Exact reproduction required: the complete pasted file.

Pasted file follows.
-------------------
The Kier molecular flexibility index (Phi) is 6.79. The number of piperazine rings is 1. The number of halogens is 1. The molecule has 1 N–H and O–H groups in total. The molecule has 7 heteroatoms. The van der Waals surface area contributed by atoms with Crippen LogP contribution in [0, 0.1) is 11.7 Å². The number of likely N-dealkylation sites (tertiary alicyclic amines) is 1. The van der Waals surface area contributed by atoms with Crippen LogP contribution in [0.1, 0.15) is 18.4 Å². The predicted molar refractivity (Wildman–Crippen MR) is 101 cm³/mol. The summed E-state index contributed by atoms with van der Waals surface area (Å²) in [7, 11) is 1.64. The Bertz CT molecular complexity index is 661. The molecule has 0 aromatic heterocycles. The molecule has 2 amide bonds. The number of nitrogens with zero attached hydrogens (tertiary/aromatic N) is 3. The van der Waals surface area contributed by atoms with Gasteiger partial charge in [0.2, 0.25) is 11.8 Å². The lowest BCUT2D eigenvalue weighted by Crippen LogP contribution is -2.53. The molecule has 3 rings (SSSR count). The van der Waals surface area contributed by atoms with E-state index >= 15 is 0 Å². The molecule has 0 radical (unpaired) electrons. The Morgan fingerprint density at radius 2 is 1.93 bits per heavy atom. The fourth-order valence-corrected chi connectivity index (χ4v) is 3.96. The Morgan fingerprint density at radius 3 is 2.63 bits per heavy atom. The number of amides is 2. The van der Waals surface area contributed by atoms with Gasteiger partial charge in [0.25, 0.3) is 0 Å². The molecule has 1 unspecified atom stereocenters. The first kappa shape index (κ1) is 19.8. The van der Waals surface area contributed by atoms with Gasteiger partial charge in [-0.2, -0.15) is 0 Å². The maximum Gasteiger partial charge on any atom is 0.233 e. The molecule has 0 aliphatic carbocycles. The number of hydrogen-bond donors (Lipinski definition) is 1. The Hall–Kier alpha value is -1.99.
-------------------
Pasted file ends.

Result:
The Kier molecular flexibility index (Phi) is 6.79. The number of piperazine rings is 1. The number of halogens is 1. The molecule has 1 N–H and O–H groups in total. The molecule has 7 heteroatoms. The van der Waals surface area contributed by atoms with Crippen LogP contribution in [0, 0.1) is 11.7 Å². The number of likely N-dealkylation sites (tertiary alicyclic amines) is 1. The van der Waals surface area contributed by atoms with Crippen LogP contribution in [0.1, 0.15) is 18.4 Å². The predicted molar refractivity (Wildman–Crippen MR) is 101 cm³/mol. The summed E-state index contributed by atoms with van der Waals surface area (Å²) in [7, 11) is 1.64. The Bertz CT molecular complexity index is 661. The molecule has 0 aromatic heterocycles. The molecule has 2 amide bonds. The number of nitrogens with zero attached hydrogens (tertiary/aromatic N) is 3. The van der Waals surface area contributed by atoms with Gasteiger partial charge in [0.2, 0.25) is 11.8 Å². The lowest BCUT2D eigenvalue weighted by Crippen LogP contribution is -2.53. The molecule has 3 rings (SSSR count). The van der Waals surface area contributed by atoms with E-state index >= 15 is 0 Å². The molecule has 0 radical (unpaired) electrons. The Morgan fingerprint density at radius 2 is 1.93 bits per heavy atom. The fourth-order valence-corrected chi connectivity index (χ4v) is 3.96. The Morgan fingerprint density at radius 3 is 2.63 bits per heavy atom. The number of amides is 2. The van der Waals surface area contributed by atoms with Gasteiger partial charge in [0.25, 0.3) is 0 Å². The molecule has 1 unspecified atom stereocenters. The first kappa shape index (κ1) is 19.8. The van der Waals surface area contributed by atoms with Gasteiger partial charge in [-0.2, -0.15) is 0 Å². The maximum Gasteiger partial charge on any atom is 0.233 e. The molecule has 0 aliphatic carbocycles. The number of hydrogen-bond donors (Lipinski definition) is 1. The Hall–Kier alpha value is -1.99.